GOP candidate humiliated repeatedly over racist 'deportation bus'


Georgia Republican Michael Williams rolled out a 'deportation bus' plastered with racist messages for his gubernatorial campaign. It has not gone well for him.

Republican Michael Williams, a Georgia state senator and former state co-chair of the Trump campaign, wanted to stand out from the pack in the state governor race.

So he is now touring in what he calls the "deportation bus": a gray bus painted with offensive messages like "FILL THIS BUS WITH ILLEGALS," "FOLLOW ME TO MEXICO," and "DANGER! MURDERERS, RAPISTS, KIDNAPPERS, CHILD MOLESTORS [sic], AND OTHER CRIMINALS ON BOARD." He plans to drive the bus through Georgia's "dangerous sanctuary cities."

So far, however, this racist stunt is not going well for him.

To begin with, YouTube initially took down his video, saying that it violated the site's policy against hate speech. YouTube later relented and allowed the video back up. But some Georgians seem to agree that it's hateful, with a crowd showing up Wednesday to protest the bus tour at one stop.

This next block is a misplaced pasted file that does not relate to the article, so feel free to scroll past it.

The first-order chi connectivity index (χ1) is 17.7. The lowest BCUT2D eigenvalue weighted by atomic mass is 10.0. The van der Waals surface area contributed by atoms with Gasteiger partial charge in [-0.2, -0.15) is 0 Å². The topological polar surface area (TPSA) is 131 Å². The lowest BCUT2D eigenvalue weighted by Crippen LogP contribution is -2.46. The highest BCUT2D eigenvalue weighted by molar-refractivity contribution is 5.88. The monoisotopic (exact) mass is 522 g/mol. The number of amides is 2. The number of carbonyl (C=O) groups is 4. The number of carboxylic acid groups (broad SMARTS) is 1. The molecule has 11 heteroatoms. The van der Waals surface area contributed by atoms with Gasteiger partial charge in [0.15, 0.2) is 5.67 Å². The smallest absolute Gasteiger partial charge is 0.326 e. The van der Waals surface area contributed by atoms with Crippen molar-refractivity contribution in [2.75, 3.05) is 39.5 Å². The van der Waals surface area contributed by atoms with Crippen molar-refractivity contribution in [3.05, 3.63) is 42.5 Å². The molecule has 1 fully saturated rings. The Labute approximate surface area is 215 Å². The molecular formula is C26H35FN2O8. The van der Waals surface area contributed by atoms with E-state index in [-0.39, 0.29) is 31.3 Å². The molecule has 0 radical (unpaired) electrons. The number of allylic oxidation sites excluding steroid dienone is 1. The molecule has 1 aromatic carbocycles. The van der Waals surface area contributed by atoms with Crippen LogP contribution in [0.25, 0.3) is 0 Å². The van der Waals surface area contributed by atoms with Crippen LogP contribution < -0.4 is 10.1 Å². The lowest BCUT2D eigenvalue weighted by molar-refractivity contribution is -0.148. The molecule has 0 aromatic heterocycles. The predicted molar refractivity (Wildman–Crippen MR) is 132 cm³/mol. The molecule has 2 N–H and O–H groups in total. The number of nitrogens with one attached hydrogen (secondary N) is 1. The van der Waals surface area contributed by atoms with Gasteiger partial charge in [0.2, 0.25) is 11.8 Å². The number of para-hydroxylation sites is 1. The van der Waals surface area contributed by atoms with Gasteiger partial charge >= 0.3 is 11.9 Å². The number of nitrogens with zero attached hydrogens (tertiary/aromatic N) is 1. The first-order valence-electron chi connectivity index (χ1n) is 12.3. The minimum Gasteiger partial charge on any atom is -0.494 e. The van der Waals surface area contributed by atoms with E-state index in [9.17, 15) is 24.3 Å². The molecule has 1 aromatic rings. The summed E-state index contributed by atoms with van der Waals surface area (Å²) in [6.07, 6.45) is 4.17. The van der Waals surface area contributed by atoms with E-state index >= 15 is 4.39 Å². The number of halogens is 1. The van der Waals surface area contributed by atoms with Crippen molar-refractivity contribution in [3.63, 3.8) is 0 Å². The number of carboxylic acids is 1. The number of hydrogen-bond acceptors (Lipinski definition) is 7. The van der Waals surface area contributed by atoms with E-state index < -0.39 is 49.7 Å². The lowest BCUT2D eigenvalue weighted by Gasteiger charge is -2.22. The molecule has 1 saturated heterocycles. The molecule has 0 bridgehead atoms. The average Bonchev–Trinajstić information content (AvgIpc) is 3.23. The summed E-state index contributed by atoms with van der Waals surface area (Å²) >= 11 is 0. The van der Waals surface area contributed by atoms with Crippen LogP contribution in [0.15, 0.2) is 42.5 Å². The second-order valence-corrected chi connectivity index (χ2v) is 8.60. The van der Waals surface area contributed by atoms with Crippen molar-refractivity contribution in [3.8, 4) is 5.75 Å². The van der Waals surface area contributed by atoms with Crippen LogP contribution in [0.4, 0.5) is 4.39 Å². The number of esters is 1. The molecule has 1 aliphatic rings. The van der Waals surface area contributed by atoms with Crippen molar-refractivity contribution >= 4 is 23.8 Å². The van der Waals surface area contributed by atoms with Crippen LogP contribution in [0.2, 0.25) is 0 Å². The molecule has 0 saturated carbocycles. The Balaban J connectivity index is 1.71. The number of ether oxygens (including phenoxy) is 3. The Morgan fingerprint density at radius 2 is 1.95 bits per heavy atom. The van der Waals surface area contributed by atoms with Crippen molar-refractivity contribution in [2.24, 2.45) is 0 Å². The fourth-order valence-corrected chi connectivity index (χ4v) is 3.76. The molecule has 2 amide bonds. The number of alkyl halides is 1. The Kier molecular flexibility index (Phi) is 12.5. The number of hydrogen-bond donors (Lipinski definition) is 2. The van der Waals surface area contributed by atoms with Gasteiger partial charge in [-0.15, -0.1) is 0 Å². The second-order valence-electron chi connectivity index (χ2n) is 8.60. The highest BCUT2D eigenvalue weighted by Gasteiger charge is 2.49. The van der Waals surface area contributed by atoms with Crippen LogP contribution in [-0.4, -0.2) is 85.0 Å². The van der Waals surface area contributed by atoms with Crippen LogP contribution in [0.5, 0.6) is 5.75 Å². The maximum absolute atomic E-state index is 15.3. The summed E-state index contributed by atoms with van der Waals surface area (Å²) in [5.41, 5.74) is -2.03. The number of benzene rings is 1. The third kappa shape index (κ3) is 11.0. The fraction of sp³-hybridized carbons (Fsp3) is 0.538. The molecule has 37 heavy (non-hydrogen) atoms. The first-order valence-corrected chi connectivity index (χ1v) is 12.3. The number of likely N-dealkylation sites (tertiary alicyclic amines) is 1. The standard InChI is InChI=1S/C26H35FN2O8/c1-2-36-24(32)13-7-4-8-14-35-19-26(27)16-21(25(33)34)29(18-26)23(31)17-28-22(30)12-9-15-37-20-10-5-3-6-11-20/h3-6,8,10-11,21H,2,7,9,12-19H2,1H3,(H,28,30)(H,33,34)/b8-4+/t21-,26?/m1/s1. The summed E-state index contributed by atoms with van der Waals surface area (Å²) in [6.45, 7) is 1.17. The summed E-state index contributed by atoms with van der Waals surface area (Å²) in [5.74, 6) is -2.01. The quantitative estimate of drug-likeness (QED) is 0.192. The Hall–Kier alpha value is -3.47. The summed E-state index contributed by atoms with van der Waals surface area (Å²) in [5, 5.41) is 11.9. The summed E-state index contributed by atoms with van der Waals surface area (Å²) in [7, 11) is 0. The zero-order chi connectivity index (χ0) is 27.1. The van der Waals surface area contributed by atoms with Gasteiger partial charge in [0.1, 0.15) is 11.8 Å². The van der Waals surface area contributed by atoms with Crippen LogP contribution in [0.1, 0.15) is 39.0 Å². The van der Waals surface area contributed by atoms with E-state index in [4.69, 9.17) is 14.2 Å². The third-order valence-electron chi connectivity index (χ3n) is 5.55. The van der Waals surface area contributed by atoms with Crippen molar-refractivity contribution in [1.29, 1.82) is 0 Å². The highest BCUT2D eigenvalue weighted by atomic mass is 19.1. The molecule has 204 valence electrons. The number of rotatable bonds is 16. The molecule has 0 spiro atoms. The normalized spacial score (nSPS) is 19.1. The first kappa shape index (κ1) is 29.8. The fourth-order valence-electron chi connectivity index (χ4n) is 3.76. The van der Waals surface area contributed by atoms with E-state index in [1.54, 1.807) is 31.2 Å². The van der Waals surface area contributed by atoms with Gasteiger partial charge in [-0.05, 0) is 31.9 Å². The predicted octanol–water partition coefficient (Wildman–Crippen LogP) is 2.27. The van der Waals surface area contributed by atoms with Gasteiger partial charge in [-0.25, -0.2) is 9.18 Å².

The tour got even more embarrassing after it was condemned by the Cracker Barrel restaurant chain, where the campaign held at least 10 stops.

"We are not sponsoring this event or supporting Mr. Williams' campaign stops in any way, and per our company policy, we will not allow him — or any political candidate — to host an event on Cracker Barrel's property," said the company. "We take pride in showing our communities and our country that the hospitality we practice is indeed welcoming and inclusive to all."

Making matters even more embarrassing, the DeKalb County Police Department contradicted the Williams campaign's claim that violent protesters had trapped the bus in Decatur.

"Upon a police supervisor and officers arrival at the scene, they did not observe any violence or criminal activity," the department said in a written statement.

And nor did it help matters when the bus briefly broke down on Thursday.

On one hand, Williams is clearly desperate to attract attention in a crowded primary. One recent poll, taken in April, shows Williams carrying a dismal 3 percent of voters.

But some other candidates are resorting to nativist stunts, too. Georgia Secretary of State Brian Kemp, who recently drew outrage for pointing a shotgun at a teenager in an ad, recently released another ad in which he says he owns a truck "in case I need to round up criminal illegals and take 'em home myself."

Williams' bus is a vivid example of a toxic hate that runs through the Republican Party — and is now backfiring.